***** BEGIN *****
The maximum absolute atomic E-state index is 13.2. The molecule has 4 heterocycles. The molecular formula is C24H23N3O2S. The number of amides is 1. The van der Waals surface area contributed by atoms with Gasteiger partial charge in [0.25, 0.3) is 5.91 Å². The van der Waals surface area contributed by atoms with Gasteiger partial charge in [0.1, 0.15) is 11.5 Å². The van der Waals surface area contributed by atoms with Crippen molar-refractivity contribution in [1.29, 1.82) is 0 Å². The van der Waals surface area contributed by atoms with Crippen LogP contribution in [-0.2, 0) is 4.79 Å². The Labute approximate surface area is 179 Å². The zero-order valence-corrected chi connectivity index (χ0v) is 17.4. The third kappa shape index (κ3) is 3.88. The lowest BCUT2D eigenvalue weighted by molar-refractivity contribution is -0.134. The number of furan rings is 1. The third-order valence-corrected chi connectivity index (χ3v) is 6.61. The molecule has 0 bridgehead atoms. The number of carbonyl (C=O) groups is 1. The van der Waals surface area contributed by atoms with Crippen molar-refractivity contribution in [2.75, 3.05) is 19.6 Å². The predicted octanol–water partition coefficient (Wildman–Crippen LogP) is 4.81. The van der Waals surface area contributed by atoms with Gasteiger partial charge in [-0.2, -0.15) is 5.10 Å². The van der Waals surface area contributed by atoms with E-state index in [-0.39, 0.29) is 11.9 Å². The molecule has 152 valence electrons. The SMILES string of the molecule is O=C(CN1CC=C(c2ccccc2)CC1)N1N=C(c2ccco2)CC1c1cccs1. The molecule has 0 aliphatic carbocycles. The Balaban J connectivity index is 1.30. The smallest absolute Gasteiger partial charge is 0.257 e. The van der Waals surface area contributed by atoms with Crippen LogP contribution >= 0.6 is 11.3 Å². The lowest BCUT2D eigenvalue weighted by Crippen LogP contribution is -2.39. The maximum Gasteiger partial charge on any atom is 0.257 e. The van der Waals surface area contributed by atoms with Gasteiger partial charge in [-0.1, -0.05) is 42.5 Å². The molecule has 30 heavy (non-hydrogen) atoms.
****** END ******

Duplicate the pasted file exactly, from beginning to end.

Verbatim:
The maximum absolute atomic E-state index is 13.2. The molecule has 4 heterocycles. The molecular formula is C24H23N3O2S. The number of amides is 1. The van der Waals surface area contributed by atoms with Gasteiger partial charge in [0.25, 0.3) is 5.91 Å². The van der Waals surface area contributed by atoms with Gasteiger partial charge in [0.1, 0.15) is 11.5 Å². The van der Waals surface area contributed by atoms with Crippen molar-refractivity contribution in [1.29, 1.82) is 0 Å². The van der Waals surface area contributed by atoms with Crippen LogP contribution in [-0.2, 0) is 4.79 Å². The Labute approximate surface area is 179 Å². The zero-order valence-corrected chi connectivity index (χ0v) is 17.4. The third kappa shape index (κ3) is 3.88. The lowest BCUT2D eigenvalue weighted by molar-refractivity contribution is -0.134. The number of furan rings is 1. The third-order valence-corrected chi connectivity index (χ3v) is 6.61. The molecule has 0 bridgehead atoms. The number of carbonyl (C=O) groups is 1. The van der Waals surface area contributed by atoms with Crippen molar-refractivity contribution in [2.75, 3.05) is 19.6 Å². The predicted octanol–water partition coefficient (Wildman–Crippen LogP) is 4.81. The van der Waals surface area contributed by atoms with Gasteiger partial charge in [-0.2, -0.15) is 5.10 Å². The van der Waals surface area contributed by atoms with E-state index in [-0.39, 0.29) is 11.9 Å². The molecule has 152 valence electrons. The SMILES string of the molecule is O=C(CN1CC=C(c2ccccc2)CC1)N1N=C(c2ccco2)CC1c1cccs1. The molecule has 0 aliphatic carbocycles. The Balaban J connectivity index is 1.30. The smallest absolute Gasteiger partial charge is 0.257 e. The van der Waals surface area contributed by atoms with Crippen LogP contribution >= 0.6 is 11.3 Å². The lowest BCUT2D eigenvalue weighted by Crippen LogP contribution is -2.39. The maximum Gasteiger partial charge on any atom is 0.257 e. The van der Waals surface area contributed by atoms with Gasteiger partial charge in [-0.1, -0.05) is 42.5 Å². The molecule has 30 heavy (non-hydrogen) atoms.